FOUR of the five countries with permanent migration programs – and are the top five residency destinations for Filipinos – accept immigrants based on point-factors: age, education, experience, language proficiency, civil status.
The immigrant applicant also earns extra points for having family members in the country of intended migration. Having studied, worked and/or resided in that country provides bonus points as well.
Only the United States continues to select immigrants based mainly on family connections or employment. Yet, the US allocates more immigrant visas or permanent residency places than all the four countries combined.
In addition, US immigration laws lean toward family unification. Of the one million permanent residency place allocated yearly, 226,000 are for Family-petitions. Qualified family members – spouses, minor and adult children, parents, siblings are issued their immigrant visas regardless of their academic qualifications, work experience, skill, talent or language proficiency.
Employment-based applications are set at 140,000. The five employment-based categories are set aside for those in the professions, skilled, semi-skilled or unskilled workers. The best and the brightest in their fields – priority workers (under the First Employment Preference or EB1) have a quota of 10,000 visas yearly.
Those with Masters or PhDs are also entitled to 10,000 green cards in this category if they can establish that issuance of visas would be to the national interest of the U.S.
The third or EB3 is where members of the professions and skilled workers are classified. With more (much, much more applicants) than the 10,000 visa allocation, the waiting period in this category is approximately 5 to 7 years.
With Australia, Canada and New Zealand getting the best talents and skills based on their points-based migration, the US Congress has been toying with the idea of setting a hybrid family-occupation points system.
Last year, the US Senate passed a Merits-based migration bill, 68-32– (S.744 – Border Security, Economic Opportunity, and Immigration Modernization Act). The House of Representatives did not pass a similar bill, hence the first points-based migration scheme in the US failed.
To effectively compete for the professionals, talents and skilled workers of the world, a bill was re-introduced in the lower house last week which:
–Increases employment-based immigrant cap numbers from 140,000 to 235,000
–Increases the temporary work visas (H-1B category) from 65,000 to 155,000 as well as
increase the visas for those in the Science, Technology, Engineering or Mathematics (STEM visas).
–Creates new Employment-based categories to accommodate the most number of professions, occupations, skills and entrepreneurs.
–Eliminates the per-country limit for employment-based migration (the current cap is set at only 25,620 a year).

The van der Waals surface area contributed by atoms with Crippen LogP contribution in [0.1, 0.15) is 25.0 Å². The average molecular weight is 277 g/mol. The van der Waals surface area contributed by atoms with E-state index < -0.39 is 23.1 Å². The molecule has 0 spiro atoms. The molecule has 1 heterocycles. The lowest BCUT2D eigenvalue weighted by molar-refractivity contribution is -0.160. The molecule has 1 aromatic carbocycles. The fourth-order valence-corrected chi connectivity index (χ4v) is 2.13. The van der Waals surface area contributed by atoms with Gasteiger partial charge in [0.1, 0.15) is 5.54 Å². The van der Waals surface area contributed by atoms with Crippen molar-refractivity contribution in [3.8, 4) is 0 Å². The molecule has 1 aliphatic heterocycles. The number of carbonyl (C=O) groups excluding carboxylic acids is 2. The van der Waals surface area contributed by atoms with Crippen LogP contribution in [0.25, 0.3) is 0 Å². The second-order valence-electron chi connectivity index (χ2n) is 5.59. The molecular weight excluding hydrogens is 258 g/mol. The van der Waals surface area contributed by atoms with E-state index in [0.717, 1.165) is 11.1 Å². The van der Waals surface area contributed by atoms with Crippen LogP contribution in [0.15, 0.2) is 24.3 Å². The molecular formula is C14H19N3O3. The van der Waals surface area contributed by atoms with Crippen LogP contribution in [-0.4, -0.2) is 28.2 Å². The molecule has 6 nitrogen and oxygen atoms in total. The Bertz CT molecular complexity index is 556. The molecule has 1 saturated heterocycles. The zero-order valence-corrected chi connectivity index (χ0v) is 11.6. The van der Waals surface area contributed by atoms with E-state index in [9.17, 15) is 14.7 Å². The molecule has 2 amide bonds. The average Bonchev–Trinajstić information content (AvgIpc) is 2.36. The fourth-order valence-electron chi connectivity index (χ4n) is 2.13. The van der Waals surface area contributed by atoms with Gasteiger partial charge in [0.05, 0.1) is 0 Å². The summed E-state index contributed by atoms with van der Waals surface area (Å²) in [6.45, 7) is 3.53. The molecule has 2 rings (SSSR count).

–Increases the per country family-based immigrant visas.
The bill, H.R. 2131 is entitled “Supplying Knowledge-based Immigrants and Lifting Levels of STEM Visas Act or the SKILLS Visa Act” and was first introduced last year but failed to get support from Republicans who oppose a comprehensive immigration reform law.
Republicans (Grand Old Party, GOP) now control both the House and Senate. In addition, they are miffed by the unilateral immigration action of President Barack Obama deferring deportation of undocumented immigrants while expanding the deferral to the parents of children who were the beneficiaries of the first deferred deportation executive action.
The GOP people are aware that they are unpopular with the immigrant votes and exhibit no tendency to compromise, betting on the popularity of the anti-immigrant votes among their electoral base, the conservatives, playing the anger against “immigrant-job-stealers” card.
It is more likely than not then, that the US will maintain its point-less migration program.
If this status quo of immigrant visa allocation remains, Filipino professionals and skilled workers would most likely migrate to Canada where an occupation-based system is in place, assuring a six-month processing time instead of the 5 to 7 year wait in the United States. Stay tuned.
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Textion of the week. “My US citizen father retired n PH 4 2yrs now. He petitioned me when he was a green card holder. My priority date is now current. Will his status and absence from the US affect my petition?”
When a green card petitioner becomes a US citizen, the petition also changes category – from F2B (over 21 unmarried sons and daughters of US citizens) to F1 (over 21 unmarried sons and daughters of US citizens). If the beneficiary (person being petitioned gets married, the category changes to F3 (married sons and daughters of US citizens). Should the beneficiary’s spouse die, the petition reverts to the F1 category.
However, if the beneficiary gets married before the petitioner becomes a US citizen, the petition gets revoked automatically since there is no category for the married sons and daughters of green card holders.
In any case, the petitioner must prove that he or she retains domicile (permanent address and residency) in the US. Otherwise, the immigrant visa would be refused. The good news is that the petitioner and beneficiary may leave at the same time instead of the petitioner going back to the US first as a condition for visa issuance.
You may text your visa or migration concern to 0919-998-8472. You may also call or text during the airing of “Amerika, Atbp.” on Radyo Agila 1062 AM, every Monday from 8 to 9 pm or post your concern on “Amerika, Atbp.” Facebook account.